Benjamin Foundation pioneering North Walsham project gives young people skills and homes
A milestone has been reached in a pioneering project aimed at tackling two major problems facing young people in Norfolk - homelessness and a lack of job skills.
Supporters of the Benjamin Foundation gathered in North Walsham today to celebrate the official opening of two more 'move-on' flats, built for, and by, homeless young people.
A team of six young men has spent the past two years working with tradesmen on four flats as part of the foundation's Train to Build project during which they have learned skills including plastering, plumbing and carpentry and gained qualifications in maths, English, technical drawing and passed their Construction Skills Certification Scheme test.
The one-bedroomed flats provide a half-way house for vulnerable people aged 16-25 hoping to move into their own independent accommodation after spending time in the foundation's Winston Court hostel, which is on the same Mundesley Road site.
Five of the construction team now had jobs connected to the building trade, according to Wayne Miles, Winston Court manager.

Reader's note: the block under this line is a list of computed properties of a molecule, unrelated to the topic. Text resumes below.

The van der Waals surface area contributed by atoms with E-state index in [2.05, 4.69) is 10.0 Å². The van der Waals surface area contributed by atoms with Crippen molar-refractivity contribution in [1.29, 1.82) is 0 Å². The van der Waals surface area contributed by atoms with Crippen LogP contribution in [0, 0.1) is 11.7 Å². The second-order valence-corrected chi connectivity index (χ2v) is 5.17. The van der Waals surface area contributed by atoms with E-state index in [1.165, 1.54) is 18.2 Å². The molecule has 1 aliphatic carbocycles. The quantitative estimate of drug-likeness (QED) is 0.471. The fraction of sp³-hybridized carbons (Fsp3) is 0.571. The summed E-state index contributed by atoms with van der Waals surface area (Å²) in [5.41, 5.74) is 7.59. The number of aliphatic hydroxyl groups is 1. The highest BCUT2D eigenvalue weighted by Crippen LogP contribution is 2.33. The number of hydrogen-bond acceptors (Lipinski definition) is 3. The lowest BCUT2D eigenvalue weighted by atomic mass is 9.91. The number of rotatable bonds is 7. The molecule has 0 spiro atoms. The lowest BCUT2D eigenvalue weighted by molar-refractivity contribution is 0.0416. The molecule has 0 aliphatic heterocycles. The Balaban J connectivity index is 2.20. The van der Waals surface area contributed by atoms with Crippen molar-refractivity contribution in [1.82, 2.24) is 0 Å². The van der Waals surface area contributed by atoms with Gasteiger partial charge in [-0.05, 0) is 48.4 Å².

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The include Tony Fuller, 21, from Felbrigg, near Cromer, who has found full-time work with a window and door company in North Walsham.
'I wouldn't have got it without the skills I learned doing this project. It's also improved my confidence,' said Mr Fuller. 'I'm quite impressed with the flats.'
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Fellow flats builder Russell Amos, 26, from North Walsham, said as well as practical skills, he had learned the discipline of getting up on time and working a long day.
Winston Court resident Kay-Leigh Vousden, 19, has had a taste of living in one of the flats and will be moving back there shortly. 'They're very well thought out - comfortable and warm. You feel like you're living independently,' she said.
Funding for the project came from two major donors - insurance firm Aviva and a legacy left by Susan Christian, who died in 2007.
Mrs Christian, from Old Catton, supported the foundation for a number of years with her daughter Ayshea, who cut the ribbon in her mother's memory, officially opening the new flats.
Mr Miles said that Winston Court, which offers supported accommodation to nine young people, received about three or four referrals each week.
The move-on flats meant those in Winston Court who were ready for more independence could move out, leaving rooms vacant for others in need.